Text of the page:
The first meteor of the night was a nice, bright and slow Kappa Cygnid. Unfortunately it would be the only one I would see. The Perseids did not impress me with bright meteors until the last hour before dawn. There were often long gaps in the activity which was frustrating. It just made no sense at times to go 5 and 6 minutes without seeing a meteors under such splendid skies. I kept an eye out for possible beta Perseids and only recorded 2 possible members during my 3rd hour. The most impressive meteor of the night was not the brightest. It only peaked at 2nd magnitude but lasted several seconds as it slowly moved upward from the northern horizon and extinguished in Ursa Minor.

    It was great to get out again under truly dark skies. It had been nearly 4 months since my last opportunity to view from here. The forecast appears promising for tonight so I look forward to seeing many more meteors.

    Robert Lunsford

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  • amsadmin 4 months ago

    August 12 Perseid Observations from Southern California

    During Thursday afternoon there was a surge of tropical moisture into the area. When this moisture rose over the mountains it created towering cumulus clouds. Luckily, this was not a strong surge and these clouds dissipated soon after sundown. The moisture also disrupted the marine layer and the low level stratus that blocked a lot of city lights the night before was not present tonight. When I arrive at my viewing site near 11:30pm PDT, it was full of cars and I was lucky to find my favorite parking site still unoccupied. The traffic driving up the curving mountain road was non-stop most of the night. I usually have only 1-2 cars pass all night long!

    I had to face half-way up toward the south to avoid the headlights. The sky was impressive but there was a layer of haze 20 degrees high in all directions. It was especially bad in the west toward San Diego plus the waxing gibbous moon was in that direction during my first hour of viewing. The humidity was much higher tonight and the limiting magnitude as not quite as good as it had been the previous night. By facing south I could not distinguish the beta Perseids from the much more numerous regular ones. I could have probably seen any kappa Cygnids had they shot my way, but none did.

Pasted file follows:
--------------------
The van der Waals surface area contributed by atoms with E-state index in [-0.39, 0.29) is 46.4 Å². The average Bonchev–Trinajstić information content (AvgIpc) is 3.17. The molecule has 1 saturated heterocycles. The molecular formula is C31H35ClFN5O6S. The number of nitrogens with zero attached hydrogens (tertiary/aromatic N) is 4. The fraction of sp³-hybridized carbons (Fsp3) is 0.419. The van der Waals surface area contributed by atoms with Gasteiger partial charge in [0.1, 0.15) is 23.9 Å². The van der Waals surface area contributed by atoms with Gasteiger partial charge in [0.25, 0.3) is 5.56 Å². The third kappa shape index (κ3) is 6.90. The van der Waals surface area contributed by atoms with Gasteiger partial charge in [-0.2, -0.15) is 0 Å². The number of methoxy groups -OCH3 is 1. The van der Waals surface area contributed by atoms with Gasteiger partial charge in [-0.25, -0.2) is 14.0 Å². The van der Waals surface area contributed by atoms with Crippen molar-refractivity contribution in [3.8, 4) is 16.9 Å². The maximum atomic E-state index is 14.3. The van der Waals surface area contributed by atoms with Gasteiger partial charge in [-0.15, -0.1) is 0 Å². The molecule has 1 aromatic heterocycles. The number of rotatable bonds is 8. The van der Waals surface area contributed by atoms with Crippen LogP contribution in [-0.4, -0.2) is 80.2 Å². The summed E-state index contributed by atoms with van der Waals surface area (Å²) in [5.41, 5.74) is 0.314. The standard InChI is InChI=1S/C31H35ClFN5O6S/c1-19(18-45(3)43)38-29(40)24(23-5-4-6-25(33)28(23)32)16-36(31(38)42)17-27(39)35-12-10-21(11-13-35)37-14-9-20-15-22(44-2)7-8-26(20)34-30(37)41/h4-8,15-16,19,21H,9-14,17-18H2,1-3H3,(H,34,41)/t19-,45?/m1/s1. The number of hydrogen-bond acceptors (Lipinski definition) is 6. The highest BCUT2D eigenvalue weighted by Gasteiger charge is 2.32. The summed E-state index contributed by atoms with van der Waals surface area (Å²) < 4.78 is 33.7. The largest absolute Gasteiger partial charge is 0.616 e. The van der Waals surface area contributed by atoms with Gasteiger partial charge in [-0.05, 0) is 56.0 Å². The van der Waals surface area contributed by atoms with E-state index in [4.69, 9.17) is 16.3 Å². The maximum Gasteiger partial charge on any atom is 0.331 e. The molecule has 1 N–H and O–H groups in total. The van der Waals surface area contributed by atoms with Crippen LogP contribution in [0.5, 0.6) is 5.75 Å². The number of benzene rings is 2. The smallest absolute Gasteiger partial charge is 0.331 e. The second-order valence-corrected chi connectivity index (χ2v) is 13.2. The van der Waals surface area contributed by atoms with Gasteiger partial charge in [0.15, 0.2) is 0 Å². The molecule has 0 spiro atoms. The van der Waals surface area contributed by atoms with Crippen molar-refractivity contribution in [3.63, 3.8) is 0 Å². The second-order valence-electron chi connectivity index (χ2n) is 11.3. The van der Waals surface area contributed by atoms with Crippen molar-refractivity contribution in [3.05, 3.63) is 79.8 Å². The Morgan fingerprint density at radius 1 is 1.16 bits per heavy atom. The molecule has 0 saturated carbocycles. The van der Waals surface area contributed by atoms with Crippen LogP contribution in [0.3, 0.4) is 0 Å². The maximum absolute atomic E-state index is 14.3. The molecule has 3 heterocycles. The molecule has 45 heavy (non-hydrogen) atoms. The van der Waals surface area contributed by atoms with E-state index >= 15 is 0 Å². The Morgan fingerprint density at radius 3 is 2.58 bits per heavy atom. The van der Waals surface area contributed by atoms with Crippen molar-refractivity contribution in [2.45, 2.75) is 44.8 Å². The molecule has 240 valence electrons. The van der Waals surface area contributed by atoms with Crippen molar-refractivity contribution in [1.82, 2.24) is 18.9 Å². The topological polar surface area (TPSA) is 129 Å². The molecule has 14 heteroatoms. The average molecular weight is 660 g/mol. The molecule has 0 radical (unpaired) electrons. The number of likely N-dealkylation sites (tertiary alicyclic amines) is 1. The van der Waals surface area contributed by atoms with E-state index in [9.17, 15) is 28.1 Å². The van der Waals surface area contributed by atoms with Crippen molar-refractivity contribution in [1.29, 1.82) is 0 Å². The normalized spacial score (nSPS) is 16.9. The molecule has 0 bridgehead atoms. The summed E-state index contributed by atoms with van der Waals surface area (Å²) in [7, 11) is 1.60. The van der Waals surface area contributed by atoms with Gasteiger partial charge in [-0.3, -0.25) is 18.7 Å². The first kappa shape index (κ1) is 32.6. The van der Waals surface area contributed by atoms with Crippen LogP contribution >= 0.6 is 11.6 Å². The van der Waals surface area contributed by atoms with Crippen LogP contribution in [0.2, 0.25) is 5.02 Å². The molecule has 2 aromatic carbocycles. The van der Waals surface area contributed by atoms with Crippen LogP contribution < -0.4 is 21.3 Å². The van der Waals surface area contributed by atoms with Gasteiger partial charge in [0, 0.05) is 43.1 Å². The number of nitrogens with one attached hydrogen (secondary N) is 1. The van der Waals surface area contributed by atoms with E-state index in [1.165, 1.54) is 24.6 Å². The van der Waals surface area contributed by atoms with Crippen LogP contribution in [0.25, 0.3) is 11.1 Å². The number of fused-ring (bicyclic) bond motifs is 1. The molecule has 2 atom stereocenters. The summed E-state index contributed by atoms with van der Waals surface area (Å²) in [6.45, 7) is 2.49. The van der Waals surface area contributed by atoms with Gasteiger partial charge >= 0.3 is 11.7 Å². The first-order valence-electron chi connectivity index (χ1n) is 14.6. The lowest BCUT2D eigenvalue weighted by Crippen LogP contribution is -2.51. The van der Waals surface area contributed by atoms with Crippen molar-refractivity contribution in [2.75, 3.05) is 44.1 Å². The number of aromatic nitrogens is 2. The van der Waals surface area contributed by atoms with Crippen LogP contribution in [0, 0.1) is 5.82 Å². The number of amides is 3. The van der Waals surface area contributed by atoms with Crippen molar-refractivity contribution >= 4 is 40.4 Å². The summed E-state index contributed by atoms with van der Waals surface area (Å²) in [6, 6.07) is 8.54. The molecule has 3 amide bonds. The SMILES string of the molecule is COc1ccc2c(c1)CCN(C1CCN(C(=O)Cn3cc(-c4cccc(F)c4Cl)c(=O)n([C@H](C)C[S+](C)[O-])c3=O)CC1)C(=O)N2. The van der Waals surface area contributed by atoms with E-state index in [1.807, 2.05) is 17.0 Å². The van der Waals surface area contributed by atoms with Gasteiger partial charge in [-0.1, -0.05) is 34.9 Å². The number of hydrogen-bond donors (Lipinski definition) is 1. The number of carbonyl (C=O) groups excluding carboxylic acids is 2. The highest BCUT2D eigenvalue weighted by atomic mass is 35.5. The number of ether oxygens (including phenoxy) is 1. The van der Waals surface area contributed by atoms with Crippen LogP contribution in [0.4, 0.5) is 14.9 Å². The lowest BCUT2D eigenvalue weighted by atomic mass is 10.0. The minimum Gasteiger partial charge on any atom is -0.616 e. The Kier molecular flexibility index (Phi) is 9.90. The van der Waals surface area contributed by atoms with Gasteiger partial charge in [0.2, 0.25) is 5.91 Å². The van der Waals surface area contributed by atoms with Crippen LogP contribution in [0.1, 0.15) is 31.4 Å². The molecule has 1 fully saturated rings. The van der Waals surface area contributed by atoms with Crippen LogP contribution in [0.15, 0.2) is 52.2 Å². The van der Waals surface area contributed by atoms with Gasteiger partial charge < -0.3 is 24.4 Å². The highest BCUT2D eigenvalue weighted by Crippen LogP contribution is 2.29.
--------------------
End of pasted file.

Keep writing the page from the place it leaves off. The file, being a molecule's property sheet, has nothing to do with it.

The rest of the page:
The first hour was good considering the moon was still bright for most of it. At 12:42 I saw a bright flash reflected in the back window of my truck. I turned around in time to see a fading Perseid train. The crowd enjoyed that one but really went nuts two minutes later when a slow Anthelion fireball shot through Aquarius and Pisces and disappeared just over the hill toward the east. Now I did catch that meteor and it was awesome! It peaked at an estimated magnitude -8 and actually split in two before extinguishing. The most impressive feature was the strong aqua color and golden sparks that were present.

    Once the moon set near 1am PDT, the activity seemed to kick into high gear. There were moments when 2-3 Perseids were visible within seconds. There were also lulls in the action but rarely did more than 2 minutes pass without seeing a meteor. The second and third hour produced about a Perseid a minute. The fourth really kicked into high gear as 93 Perseids were seen during that hour. It’s interesting to note that the last minute of this hour produced 7 Perseids while the first minute of the next hour produced none! The brightest Perseids of the night, magnitudes -6 and -5, also occurred within two minutes of each other during this strong period.

    Overall, it was the most satisfying Perseid display I have seen since the 1990’s. I was glad to get the time off from work and although I lost two days of wages, it was still well worth it!

    Robert Lunsford

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  • amsadmin 4 months ago

    August 13 Perseid Observations from Maryland

    I was able to watch meteors this morning for an hour and forty minutes. I was amazed how transparent and dark the sky was in Bel Alton! I expected the sky to be hazy due to the heat, but no. I was amazed at the transparent and comparatively ‘dark’ sky I had at this nearly sea level site. It was 79 degrees F and humid, so I expected very hazy conditions. Instead the sky was one of the best I’ve seen from this site in the 10 or so years I’ve been using it for observations.